Phytotoxicity of mineral oil treatments
Under certain conditions of application, mineral oils – which are used for seed potato production to limit the spread of non-persistent viruses – can cause various types of damage on foliage (burns, brown necroses, shrivelling, hardening of the leaves with metallic reflections, etc.), especially on young leaves at the top of the plants.
These symptoms, which are accompanied by delayed growth, are exacerbated and clearly visible when the temperature is high and following the application of repeated high doses. However, they have no repercussions on the daughter tubers (photo 1).
Some late blight fungicides are incompatible with mineral oils (e.g. fluazinam) (photo 2).
Prevention involves following the general instructions for applying treatments with mineral oils (rates, concentration) and avoiding overdosing, especially in hot weather.
Phytoxicité de traitements de plant ou d’engrais
Losses on emergence, or delayed emergence of stunted plants causing yield loss and tuber burns, are sometimes observed as a result of seed treatment against black scurf (photo 1).
This phytotoxicity is mainly observed with liquid treatments followed by inadequate drying and too rapid cold storage.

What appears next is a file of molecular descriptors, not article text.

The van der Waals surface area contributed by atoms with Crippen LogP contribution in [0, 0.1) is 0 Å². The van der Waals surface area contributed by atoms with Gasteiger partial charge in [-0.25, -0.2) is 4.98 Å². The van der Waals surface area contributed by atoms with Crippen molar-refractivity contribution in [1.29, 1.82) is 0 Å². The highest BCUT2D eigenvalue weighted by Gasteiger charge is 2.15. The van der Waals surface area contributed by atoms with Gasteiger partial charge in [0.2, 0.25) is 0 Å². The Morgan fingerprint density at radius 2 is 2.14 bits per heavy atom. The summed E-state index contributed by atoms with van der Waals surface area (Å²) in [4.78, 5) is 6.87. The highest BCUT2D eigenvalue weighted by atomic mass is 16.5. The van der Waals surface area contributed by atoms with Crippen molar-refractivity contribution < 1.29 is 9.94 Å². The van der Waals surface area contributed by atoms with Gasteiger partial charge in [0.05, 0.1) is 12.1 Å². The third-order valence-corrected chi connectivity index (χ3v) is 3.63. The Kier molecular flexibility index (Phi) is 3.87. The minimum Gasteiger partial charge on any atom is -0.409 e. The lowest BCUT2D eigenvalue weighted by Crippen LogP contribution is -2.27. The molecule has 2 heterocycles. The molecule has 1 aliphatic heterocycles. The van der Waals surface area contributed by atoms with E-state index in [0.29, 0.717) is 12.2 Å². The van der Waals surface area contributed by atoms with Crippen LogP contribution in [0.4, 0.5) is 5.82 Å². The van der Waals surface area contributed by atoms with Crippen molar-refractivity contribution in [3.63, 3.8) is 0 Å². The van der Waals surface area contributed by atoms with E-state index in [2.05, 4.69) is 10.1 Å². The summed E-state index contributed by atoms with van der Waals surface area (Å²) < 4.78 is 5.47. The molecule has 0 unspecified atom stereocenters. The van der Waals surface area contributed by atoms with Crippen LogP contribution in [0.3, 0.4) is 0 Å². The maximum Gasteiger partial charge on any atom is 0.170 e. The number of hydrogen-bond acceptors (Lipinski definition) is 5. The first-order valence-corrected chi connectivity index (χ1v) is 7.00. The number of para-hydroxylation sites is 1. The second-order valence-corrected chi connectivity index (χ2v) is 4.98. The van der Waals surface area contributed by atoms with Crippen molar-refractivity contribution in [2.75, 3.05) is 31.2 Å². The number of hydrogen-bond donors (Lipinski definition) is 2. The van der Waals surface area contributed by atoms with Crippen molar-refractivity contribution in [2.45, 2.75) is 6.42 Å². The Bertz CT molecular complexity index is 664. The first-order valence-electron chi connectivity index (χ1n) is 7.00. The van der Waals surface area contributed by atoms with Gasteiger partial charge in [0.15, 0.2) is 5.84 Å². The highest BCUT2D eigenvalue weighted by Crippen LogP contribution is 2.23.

Some fertilisers can cause similar damage.
Haulm destruction treatment
Under certain conditions of haulm destruction (dehydrated leaves, extreme heat or application of chemicals late in the day on wilted plants), rot at the heel-end and browning of the vascular ring may be observed (photos 1 to 3).
More rarely, burns caused by direct application of chemical haulm desiccants on the surface of tubers may be observed (photo 4).
Treatment against storage rot diseases
For seed potato production, some fungicides used at harvest time for treatment against storage diseases may cause damage to tubers: burns, depressions on the surface of the tubers and possibly rot.
This lack of selectivity is due to poor drying after treatment or due to the application of chemicals on immature or sprouting tubers (photo 1).
Treatment with sprouting inhibitors
Sprouting inhibitors can induce two types of symptoms:
- prominent brown areas on the surface of the tuber following the application of CIPC to wet and/or newly harvested tubers (photos 1 and 2);
- losses and anomalies on emergence when replanting tubers that have been in contact with equipment or buildings with treatment residues, especially with CIPC due to the long persistence of the product or with overdosing of sprout inhibitors (photo 3).